Akbulut and Donmez (2018)

From Copyright EVIDENCE

Advertising Architectural Publishing of books, periodicals and other publishing Programming and broadcasting Computer programming Computer consultancy Creative, arts and entertainment Cultural education

Film and motion pictures Sound recording and music publishing Photographic activities PR and communication Software publishing (including video games) Specialised design Television programmes Translation and interpretation

1. Relationship between protection (subject matter/term/scope) and supply/economic development/growth/welfare 2. Relationship between creative process and protection - what motivates creators (e.g. attribution; control; remuneration; time allocation)? 3. Harmony of interest assumption between authors and publishers (creators and producers/investors) 4. Effects of protection on industry structure (e.g. oligopolies; competition; economics of superstars; business models; technology adoption) 5. Understanding consumption/use (e.g. determinants of unlawful behaviour; user-generated content; social media)

A. Nature and Scope of exclusive rights (hyperlinking/browsing; reproduction right) B. Exceptions (distinguish innovation and public policy purposes; open-ended/closed list; commercial/non-commercial distinction) C. Mass digitisation/orphan works (non-use; extended collective licensing) D. Licensing and Business models (collecting societies; meta data; exchanges/hubs; windowing; crossborder availability) E. Fair remuneration (levies; copyright contracts) F. Enforcement (quantifying infringement; criminal sanctions; intermediary liability; graduated response; litigation and court data; commercial/non-commercial distinction; education and awareness)

Source Details

Akbulut and Donmez (2018)
Title: Predictors of digital piracy among Turkish undergraduate students
Author(s): Akbulut, Y., Donmez, O.
Year: 2018
Citation: Akbulut, Y. and Donmez, O. (2018) Predictors of digital piracy among Turkish undergraduate students. Telematics and Informatics, Volume 35, Issue 5, pp1324-1334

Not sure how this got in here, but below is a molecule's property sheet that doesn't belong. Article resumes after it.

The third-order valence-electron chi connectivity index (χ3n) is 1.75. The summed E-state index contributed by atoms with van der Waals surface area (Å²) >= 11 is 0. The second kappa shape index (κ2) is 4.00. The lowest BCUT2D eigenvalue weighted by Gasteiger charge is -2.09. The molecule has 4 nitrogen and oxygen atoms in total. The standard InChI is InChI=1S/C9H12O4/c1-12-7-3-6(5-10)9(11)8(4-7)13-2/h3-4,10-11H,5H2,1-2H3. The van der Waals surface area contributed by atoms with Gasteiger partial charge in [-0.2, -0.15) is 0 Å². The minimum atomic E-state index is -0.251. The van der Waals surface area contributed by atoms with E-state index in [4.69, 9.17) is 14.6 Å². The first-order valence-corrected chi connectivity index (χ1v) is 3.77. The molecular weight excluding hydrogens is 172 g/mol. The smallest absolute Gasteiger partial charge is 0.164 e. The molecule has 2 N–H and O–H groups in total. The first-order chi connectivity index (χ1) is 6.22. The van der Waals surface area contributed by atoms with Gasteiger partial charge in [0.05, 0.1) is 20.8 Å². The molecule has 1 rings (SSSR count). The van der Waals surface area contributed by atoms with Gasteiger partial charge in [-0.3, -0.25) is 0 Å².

Link(s): Definitive
Key Related Studies:
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About the Data
Data Description: The research is split into two studies:

Study 1 involved an analysis of survey responses by 465 undergraduate students from Turkish universities. Survey responses were based on scale measurements, akin to a Likert scale.

Study 2 involved an analysis of survey responses from 190 undergraduate students from Turkish universities. Measurements were similar to study 1, with the addition of 12 new items to factor in new social desirability measures.

Data Type: Primary data
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Cross Country Study?: No
Comparative Study?: No
Literature review?: No
Government or policy study?: No
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Abstract

“Unauthorized downloading or duplication of copyrighted software has been a serious financial and ethical concern. Thus, the current research addressed predictors of digital piracy across two Turkish undergraduate samples. In Study 1, two structural models were tested with 465 students. Latent variables of interest were measured through 21 indicators to address past piracy, present piracy, prosecution risk and piracy attitudes. Followed by the confirmation of the factor structure, two structural models were retained. In the first model, perceived likelihood of prosecution decreased piracy through full mediation of attitudes, whereas past piracy decreased it through partial mediation of attitudes. In the second model, both variables explained current piracy through full mediation of attitudes. In Study 2, 12 social desirability items were added to current measures and tested with a new group (n = 190). The measurement model was confirmed. While prosecution risk and social desirability was related, their contribution to current piracy behaviors was not significant. The links between past and present piracy and attitudes were still strong.”